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From what I can see, it began life as a 1917 DWM LP-08. It was apparently reworked by the Weimar era police who replaced the barrel and rear toggle link. Note the C/N commercial proofs on the right receiver and frame rail as well as the barrel which is consistent with being re-proved after major repairs. I, too, cannot determine if the first number on the take down lever is a 3 or a 5. The extractor may also have been overstamped and the barrel serial numbers appear to have been overstamped too.

It is likely as it was issued to the police after WW1. WRT value, I'd agree with Ed at about $800 which means that the offer from the LGS was very reasonable.

If you live in the middle GA area - Macon, etc - I'd be pleased to have a closer look at it.
 

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If you live in the middle GA area - Macon, etc - I'd be pleased to have a closer look at it.[/QUOTE]

I live in Alpharetta, just north of Atlanta. The GM at Forsyth Pawn offered $750 in store credit, which would work since they can get me what I am looking for, but after learning all this history I am now torn as to keep or sell.
 

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I live in Alpharetta, just north of Atlanta. The GM at Forsyth Pawn offered $750 in store credit, which would work since they can get me what I am looking for, but after learning all this history I am now torn as to keep or sell.
Just my opinion but if you sell it, you're likely to have regrets later. That pistol has a LOT of history and while not an all matching collectible, it's worth keeping.
 

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I'm not an expert on pricing, but my 'guess' is that if you really got the story straight on this pistol, someone would pay more than the numbers being floated.

For example: "Amazing journey through WW1 and the Weimar Republic, courtesy of this rare pistol. This pistol most likely started off - in 1917 - as a XYZ configuration, made by DWM. In 1920, due to the punitive requirements of the Treaty of Versailles, it was stamped 1920 by Erfurt. It was then used as a Police pistol ( see the police sear safety), in the Saxony region (or wherever it was). See the unit stampings on the frame. Additionally, the pistol has a wide variety of proof marks, acceptance marks, and other marks indicating its lengthy service. It's quite possible that this pistol served in WW1, then as a Police Pistol, then perhaps sold commercially, and then again served The Third Reich during Hitler's rule. All in all, you will probably not see a pistol with this much history available for sale for quite a while."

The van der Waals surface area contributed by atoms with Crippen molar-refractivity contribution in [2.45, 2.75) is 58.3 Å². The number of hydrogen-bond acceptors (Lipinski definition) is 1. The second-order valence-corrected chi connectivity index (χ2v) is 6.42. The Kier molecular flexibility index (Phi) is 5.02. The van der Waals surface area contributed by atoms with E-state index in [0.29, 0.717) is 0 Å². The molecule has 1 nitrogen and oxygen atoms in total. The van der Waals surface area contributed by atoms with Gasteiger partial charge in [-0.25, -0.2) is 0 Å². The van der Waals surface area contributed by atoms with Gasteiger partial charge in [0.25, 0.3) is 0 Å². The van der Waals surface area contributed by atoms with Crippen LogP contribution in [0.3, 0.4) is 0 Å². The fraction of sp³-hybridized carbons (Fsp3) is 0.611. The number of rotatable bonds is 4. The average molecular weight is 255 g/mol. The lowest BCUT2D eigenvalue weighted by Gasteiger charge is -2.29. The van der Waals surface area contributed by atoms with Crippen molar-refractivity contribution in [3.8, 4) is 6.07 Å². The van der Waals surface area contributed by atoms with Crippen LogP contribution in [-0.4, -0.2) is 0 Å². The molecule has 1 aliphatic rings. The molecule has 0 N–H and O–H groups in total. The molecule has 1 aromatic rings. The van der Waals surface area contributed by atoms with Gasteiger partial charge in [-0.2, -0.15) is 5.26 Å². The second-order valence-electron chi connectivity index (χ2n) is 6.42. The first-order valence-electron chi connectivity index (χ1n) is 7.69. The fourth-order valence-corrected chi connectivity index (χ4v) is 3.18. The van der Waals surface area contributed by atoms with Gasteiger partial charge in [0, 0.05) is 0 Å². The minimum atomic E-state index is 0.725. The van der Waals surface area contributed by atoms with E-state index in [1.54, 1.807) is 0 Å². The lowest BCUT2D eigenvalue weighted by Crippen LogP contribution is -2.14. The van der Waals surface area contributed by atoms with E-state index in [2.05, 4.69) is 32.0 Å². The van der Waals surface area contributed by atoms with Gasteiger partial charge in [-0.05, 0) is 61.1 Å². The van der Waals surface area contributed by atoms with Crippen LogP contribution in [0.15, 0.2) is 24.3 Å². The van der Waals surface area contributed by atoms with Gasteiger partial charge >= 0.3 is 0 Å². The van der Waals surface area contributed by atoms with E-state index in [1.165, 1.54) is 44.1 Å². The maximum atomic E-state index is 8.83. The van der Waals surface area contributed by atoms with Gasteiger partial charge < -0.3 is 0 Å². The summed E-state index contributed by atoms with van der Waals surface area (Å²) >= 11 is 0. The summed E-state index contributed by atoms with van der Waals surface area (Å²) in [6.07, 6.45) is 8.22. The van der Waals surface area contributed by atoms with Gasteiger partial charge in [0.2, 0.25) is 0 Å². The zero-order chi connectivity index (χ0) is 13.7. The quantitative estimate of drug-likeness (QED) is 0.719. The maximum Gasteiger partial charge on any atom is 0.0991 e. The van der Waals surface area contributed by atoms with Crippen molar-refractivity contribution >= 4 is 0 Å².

Something like that. You see my point. Your Luger is more than a firearm; it's a story. And a darned interesting one. Good luck!
 

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I live in Alpharetta, just north of Atlanta. The GM at Forsyth Pawn offered $750 in store credit, which would work since they can get me what I am looking for, but after learning all this history I am now torn as to keep or sell.
No offense, but “store credit” sucks. You’re locked in to them, you have no control over any mark up they may want to add into your account, etc. You’ve got an interesting gun and one that would be safe to shoot without risking damage to a matching part. If you decided to sell, I think you’d do far better selling it yourself here, on the other Luger forum, Tuco’s, etc.
 

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No offense, but “store credit” sucks. You’re locked in to them, you have no control over any mark up they may want to add into your account, etc. You’ve got an interesting gun and one that would be safe to shoot without risking damage to a matching part. If you decided to sell, I think you’d do far better selling it yourself here, on the other Luger forum, Tuco’s, etc.
Ditto, EXACTLY
 

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It is a police luger, the crossed out markings are the earlier police marking and then the toe / heel of the luger shows the police marking of -
Sächsische Landsicherheitzpolizei Leipzig
A slight correction: As per HWIS Chap. 14, the earlier, canceled marking S.L.Pol. represents the immediate postwar Sächsische Landessichereitspolizei (Saxony State Security Police) while the S.P.L. marking on the toe represents the Säcnsische Polizei Leipzig which was created in reorganizations in 1921-22.
 

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Nice markings, here is another one.
This came from the estate of a former SS/Police officer who ended his career at the Tirol - Italian border.

KR_left01.jpg

KR_Top.jpg

KR_markings.jpg